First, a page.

On the fourth day the rain abated somewhat and the river level stabilised at around +20-24". The mud dropped out and the Deveron re-assumed its more normal high water colour, which had been described to me as "inky". This picture taken at fish depth suggests that 'Madeira' might be more accurate. In this zone even a salmon would be hard pressed to detect and react to anything much except at point blank range. However, the shot below was taken 60 seconds later in the same place but at a different angle.
|Stable level +20"/50cm, Thursday 5 pm|
Depth 3' 6"/ 1.1m
45 degree upward view of Windows 2 & 3
Looking down to Burn End
The Doctor's Run
Dour work in a squall
Some of the pools and lies were unfishable with a fly owing to the wind and uncleared bankside vegetation, most notably the otherwise productive Burn End. Once you got onto the promontory in the shot above, a machete was more useful than a fly rod.
|I wasn't even trying to cast square!|
A most unusual snag of the D loop
Dead sheep on the croy at the bottom of Netherdale 1 Upper
I don't think that my sticking with the fly made much difference, not least because the spinners weren't catching anything either
|Heavy water, raised bank and downstream wind|
This shot underlines the point about not striving to cast too far. You can't fish the lie in the foreground effectively by casting out beyond it. At this level the running line splits either side of the obstacle, which also provides some good short-halt 'breather' lies. You have to come at it from a narrower angle with a shorter line. Casting like an automaton to a fixed angle and your maximum achievable distance will win the effort prize and little else besides.
Sea-fresh grilse ca 5.5 lbs
1" Cascade conehead on slow sink polyleader
Naturally I went into breakfast in high spirits and with optimism that was rising inversely with the river's fall. Sadly our hopes for a great day were dashed by a further rising and colouring of the water - up 4" during breakfast. Patrick managed to land a fine 14 pounder mid-morning, but that was all. I got a nice solid 2 lbs sea trout at lunchtime as a minor consolation at the end of a long hard week's fishing with precious little reward - one salmon and 2 grilse between 5 rods is thin pickings for the first week of September - but that's salmon fishing.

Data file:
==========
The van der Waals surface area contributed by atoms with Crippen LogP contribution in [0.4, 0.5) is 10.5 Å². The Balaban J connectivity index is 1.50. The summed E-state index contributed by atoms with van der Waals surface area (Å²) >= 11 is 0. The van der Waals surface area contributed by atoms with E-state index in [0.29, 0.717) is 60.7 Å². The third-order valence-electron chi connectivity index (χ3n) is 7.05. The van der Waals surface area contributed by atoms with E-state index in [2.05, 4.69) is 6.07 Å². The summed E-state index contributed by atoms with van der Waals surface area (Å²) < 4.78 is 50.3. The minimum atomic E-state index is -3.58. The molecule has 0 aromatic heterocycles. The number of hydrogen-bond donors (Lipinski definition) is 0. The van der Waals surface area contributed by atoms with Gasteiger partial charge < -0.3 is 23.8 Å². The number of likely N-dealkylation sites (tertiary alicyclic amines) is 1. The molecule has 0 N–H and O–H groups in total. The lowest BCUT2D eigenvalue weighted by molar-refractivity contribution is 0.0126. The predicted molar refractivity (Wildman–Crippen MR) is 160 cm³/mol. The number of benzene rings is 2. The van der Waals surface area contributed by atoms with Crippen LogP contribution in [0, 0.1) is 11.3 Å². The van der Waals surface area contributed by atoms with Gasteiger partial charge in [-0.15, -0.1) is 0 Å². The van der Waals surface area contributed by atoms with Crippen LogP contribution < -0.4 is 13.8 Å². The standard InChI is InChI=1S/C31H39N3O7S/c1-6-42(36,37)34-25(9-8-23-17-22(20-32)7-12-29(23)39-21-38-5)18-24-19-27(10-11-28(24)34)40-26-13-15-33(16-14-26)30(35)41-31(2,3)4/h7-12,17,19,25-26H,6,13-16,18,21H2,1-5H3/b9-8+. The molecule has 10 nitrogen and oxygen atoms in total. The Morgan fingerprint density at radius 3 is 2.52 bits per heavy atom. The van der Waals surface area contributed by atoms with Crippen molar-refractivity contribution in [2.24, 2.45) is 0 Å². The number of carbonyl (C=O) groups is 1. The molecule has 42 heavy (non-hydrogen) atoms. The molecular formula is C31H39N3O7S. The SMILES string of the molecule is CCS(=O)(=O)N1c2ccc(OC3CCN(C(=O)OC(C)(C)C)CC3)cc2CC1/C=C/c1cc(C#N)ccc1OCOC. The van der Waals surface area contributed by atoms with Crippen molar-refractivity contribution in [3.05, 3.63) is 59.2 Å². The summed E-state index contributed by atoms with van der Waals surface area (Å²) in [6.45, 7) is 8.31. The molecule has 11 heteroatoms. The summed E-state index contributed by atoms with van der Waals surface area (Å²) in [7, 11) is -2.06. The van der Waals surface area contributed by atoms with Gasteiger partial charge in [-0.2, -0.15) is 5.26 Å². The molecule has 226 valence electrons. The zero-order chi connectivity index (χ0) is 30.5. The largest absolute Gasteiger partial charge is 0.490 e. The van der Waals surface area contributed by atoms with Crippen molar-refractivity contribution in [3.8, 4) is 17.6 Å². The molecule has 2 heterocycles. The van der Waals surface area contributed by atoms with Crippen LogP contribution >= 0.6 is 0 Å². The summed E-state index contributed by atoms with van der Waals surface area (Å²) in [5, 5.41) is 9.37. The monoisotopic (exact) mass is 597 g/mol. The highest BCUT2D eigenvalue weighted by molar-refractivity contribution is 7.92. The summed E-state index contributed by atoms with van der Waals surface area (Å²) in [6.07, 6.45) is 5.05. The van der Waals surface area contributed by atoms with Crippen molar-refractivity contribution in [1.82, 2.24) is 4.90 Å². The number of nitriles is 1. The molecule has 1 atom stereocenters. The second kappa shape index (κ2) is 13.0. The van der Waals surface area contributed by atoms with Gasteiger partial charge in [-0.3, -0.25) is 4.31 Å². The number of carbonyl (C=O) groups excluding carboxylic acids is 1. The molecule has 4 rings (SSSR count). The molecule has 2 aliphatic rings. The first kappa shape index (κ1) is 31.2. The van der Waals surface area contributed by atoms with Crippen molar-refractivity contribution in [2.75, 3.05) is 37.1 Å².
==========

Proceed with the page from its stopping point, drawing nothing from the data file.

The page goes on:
So what did I take away from the week?
- The Deveron's a lovely river, and given respectable water levels over a fortnight or more would undoubtedly hold a lot of good fish. But you can't expect much dividend from the first 20 inch rise since the spring.
- In low clear water the weapon of choice is a small double hander (mine's a 12 footer) or strong single (10' #7), fished with very small flies (#14 & 16) on a fine leader at longer range. With the raised banks good fieldcraft is essential because the fish can see you over long distances.
- With the water at +20" a 13 footer is the weapon of choice. I was using the new Vision MAG for most of the week: my impressions will comprise the next post.
- You have to put the fly where the fish can reach it, but always present it above the sight line to increase the chance of detection, especially in dirty water.
- If you've prayed for rain, don't complain when it happens! Nature isn't fair, it's just natural.
- When the conditions are marginal you have 2 choices: retire to the lodge; or stick at it and wait for the outrageous fluke.
- The generosity of advice and kindness from my SFF colleagues was outstanding: thank you Craig and Steve.
- Gilly and John remain champion hosts and organisers: thank you.
|Forlorn hope 2015|
|A more optimistic view|
Looking back to the hut